In his resultant post-post-race press conference explanation, Kyle Busch took no personal responsibility for his behavior, instead attributing it to genetics and God. In effect, he used a personal variation of Helton's "It is what it is", which comes off more like the old Popeye description "I yam what I yam". Can't you just see him singing his version of the Popeye theme song -
"I'm Kyle Busch the race car man/
Drives race cars as fast as I can/
If I lose or crash/Then I show my... tailpipes/
I'm Kyle Busch the race car man/
Vroom - Vroom"
(Editor’s Note: Adorable lyrics, but this lady claims first credit for the comparison of Mr. Helton to Popeye and you can verify by clicking right around here somewhere. )
Like the King's "racing deal", Kyle's utterance is nearly perfect. Not only was it the perfect response to the question asked in the press conference but depending on delivery, inflection and body language it can be used in about any racing situation-good, bad or unexpected. Let's take a look.
Q: "Jimmie, you have eleven wins at Dover. Did you think you could ever do that?"
Jimmie Johnson: (elated) "I’m not surprised by anything."
Q: "Joey, what do you think about Kyle coming after you after the Las Vegas race?"
Joey Logano: (excited) "I’m not surprised by anything. Congratulations"
Q: "Brad, what do you think about the contact between you and Kurt Busch that ended your day at Dover?"
Brad Keselowski: (disappointed) "I’m not surprised by anything. Congratulations". Note-In reality, Brad actually chose the King's "racing deal" in his response, again showing its timeless perfection.
But Kyle's six words (or five depending on the situation) could be used to respond to off-track situations as well.
Q: "Kyle, you are the leader in stage racing. What did you think when NASCAR arbitrarily added a fourth stage to the Coca-Cola 600 right before the race?"
Kyle Larson: (smiling) "I’m not surprised by anything."
Q: "Danica, can you describe what it feels like to have the Nature's Bakery lawsuit behind you?"
Danica Patrick: (sigh of relief) "I’m not surprised by anything."
Q: "Rick, what did you think when Dale Jr. told you he was going to retire at the end of the 2017 season?"
Rick Hendrick: (dejected sigh) "I’m not surprised by anything. Congratulations"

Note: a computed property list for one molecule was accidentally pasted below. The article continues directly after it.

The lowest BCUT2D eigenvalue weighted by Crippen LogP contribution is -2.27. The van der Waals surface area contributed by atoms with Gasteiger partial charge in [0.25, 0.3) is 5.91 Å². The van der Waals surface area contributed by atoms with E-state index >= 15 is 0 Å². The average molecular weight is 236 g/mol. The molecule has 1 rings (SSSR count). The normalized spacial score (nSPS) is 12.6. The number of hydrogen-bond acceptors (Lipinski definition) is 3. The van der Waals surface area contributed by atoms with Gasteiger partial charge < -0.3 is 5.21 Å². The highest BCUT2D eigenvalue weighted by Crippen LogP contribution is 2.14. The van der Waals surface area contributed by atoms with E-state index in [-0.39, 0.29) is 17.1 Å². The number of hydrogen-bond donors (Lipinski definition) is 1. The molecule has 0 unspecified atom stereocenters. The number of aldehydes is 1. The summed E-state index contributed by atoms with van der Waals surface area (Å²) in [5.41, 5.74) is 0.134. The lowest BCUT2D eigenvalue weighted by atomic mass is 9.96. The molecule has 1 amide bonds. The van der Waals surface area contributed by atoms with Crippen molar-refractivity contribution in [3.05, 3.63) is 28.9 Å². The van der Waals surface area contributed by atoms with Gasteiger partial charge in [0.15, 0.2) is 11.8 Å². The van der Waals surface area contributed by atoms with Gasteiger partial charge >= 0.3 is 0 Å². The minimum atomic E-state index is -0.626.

Q: "Dale, Jr., what did you think when you caught Kyle Busch's trip and fall in the Charlotte pits?"
Dale Jr: (laughing) "I’m not surprised by anything. Congratulations". Note - Dale Jr. did use a variation in his initial tweet, so it proves its applicability.
Q: Martin, Did you know Kyle Busch picked up the mic with his snot covered nose-picking finger right before you picked it up to give your interview?
Martin Truex, Jr: (shocked) "I’m not surprised by anything."
Q: "Brian, what do you think about the Dover TV ratings? They earned a 2.1 final rating and 3.4 million viewers on Fox Sports 1 Sunday afternoon - down 16% in ratings and viewership from last year (2.5, 3.99M) and down 16% and 15% respectively from 2015 (3.9, 3.94M) and was the lowest rated edition of the race since at least 1998 or in other words the lowest rated edition of this race in this century?"
Brian France: "We were still the number two watched sport of the weekend, behind the NBA playoff games. You know the NBA season is almost as long as ours and they are in the equivalent of their Chase... I mean Playoff right now so they are going to be tough to beat now. We did kick some major hockey butt though. Whoever Stanley is, his Cup is no match for the Monster Energy NASCAR Series Cup and we proved it once again. We might not be first but we're not last, no matter what Ricky Bobby says."
OK - so it's not perfect and it depends on the deliverer, but you have to admit, it is right up there.
So now that Kyle Busch has made NASCAR immortality I'll watch press conferences and interviews with renewed interest to see if it is used and if not, could it have been.
I'll be watching Kyle Busch's behavior as well, to see his next performance and remember no matter if it's good or bad, mature or immature, classy or classless, it is what it is; just one of those racing deals and I'm not surprised by anything. Congratulations.